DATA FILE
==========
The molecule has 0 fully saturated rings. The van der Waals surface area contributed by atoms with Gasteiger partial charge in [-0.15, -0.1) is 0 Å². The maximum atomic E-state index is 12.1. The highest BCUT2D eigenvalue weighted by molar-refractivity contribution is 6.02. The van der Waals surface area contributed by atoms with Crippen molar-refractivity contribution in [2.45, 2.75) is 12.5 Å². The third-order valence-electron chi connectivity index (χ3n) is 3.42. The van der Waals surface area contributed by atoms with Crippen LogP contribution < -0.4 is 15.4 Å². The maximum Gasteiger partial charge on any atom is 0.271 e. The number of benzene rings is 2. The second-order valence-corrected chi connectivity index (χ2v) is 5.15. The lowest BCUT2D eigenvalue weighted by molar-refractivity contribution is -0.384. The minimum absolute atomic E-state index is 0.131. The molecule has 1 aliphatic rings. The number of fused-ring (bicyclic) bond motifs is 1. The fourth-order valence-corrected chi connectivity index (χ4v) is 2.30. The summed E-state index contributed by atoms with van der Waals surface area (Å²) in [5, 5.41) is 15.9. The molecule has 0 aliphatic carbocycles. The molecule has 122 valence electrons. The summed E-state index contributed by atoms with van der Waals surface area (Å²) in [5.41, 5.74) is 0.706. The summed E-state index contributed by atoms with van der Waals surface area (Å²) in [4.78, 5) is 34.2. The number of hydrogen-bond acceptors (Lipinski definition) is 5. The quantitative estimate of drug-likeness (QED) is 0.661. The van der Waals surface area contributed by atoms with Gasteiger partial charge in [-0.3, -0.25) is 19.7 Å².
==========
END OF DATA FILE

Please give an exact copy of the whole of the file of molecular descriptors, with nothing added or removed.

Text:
The molecule has 0 fully saturated rings. The van der Waals surface area contributed by atoms with Gasteiger partial charge in [-0.15, -0.1) is 0 Å². The maximum atomic E-state index is 12.1. The highest BCUT2D eigenvalue weighted by molar-refractivity contribution is 6.02. The van der Waals surface area contributed by atoms with Crippen molar-refractivity contribution in [2.45, 2.75) is 12.5 Å². The third-order valence-electron chi connectivity index (χ3n) is 3.42. The van der Waals surface area contributed by atoms with Crippen LogP contribution < -0.4 is 15.4 Å². The maximum Gasteiger partial charge on any atom is 0.271 e. The number of benzene rings is 2. The second-order valence-corrected chi connectivity index (χ2v) is 5.15. The lowest BCUT2D eigenvalue weighted by molar-refractivity contribution is -0.384. The minimum absolute atomic E-state index is 0.131. The molecule has 1 aliphatic rings. The number of fused-ring (bicyclic) bond motifs is 1. The fourth-order valence-corrected chi connectivity index (χ4v) is 2.30. The summed E-state index contributed by atoms with van der Waals surface area (Å²) in [5, 5.41) is 15.9. The molecule has 0 aliphatic carbocycles. The molecule has 122 valence electrons. The summed E-state index contributed by atoms with van der Waals surface area (Å²) in [5.41, 5.74) is 0.706. The summed E-state index contributed by atoms with van der Waals surface area (Å²) in [4.78, 5) is 34.2. The number of hydrogen-bond acceptors (Lipinski definition) is 5. The quantitative estimate of drug-likeness (QED) is 0.661. The van der Waals surface area contributed by atoms with Gasteiger partial charge in [-0.3, -0.25) is 19.7 Å².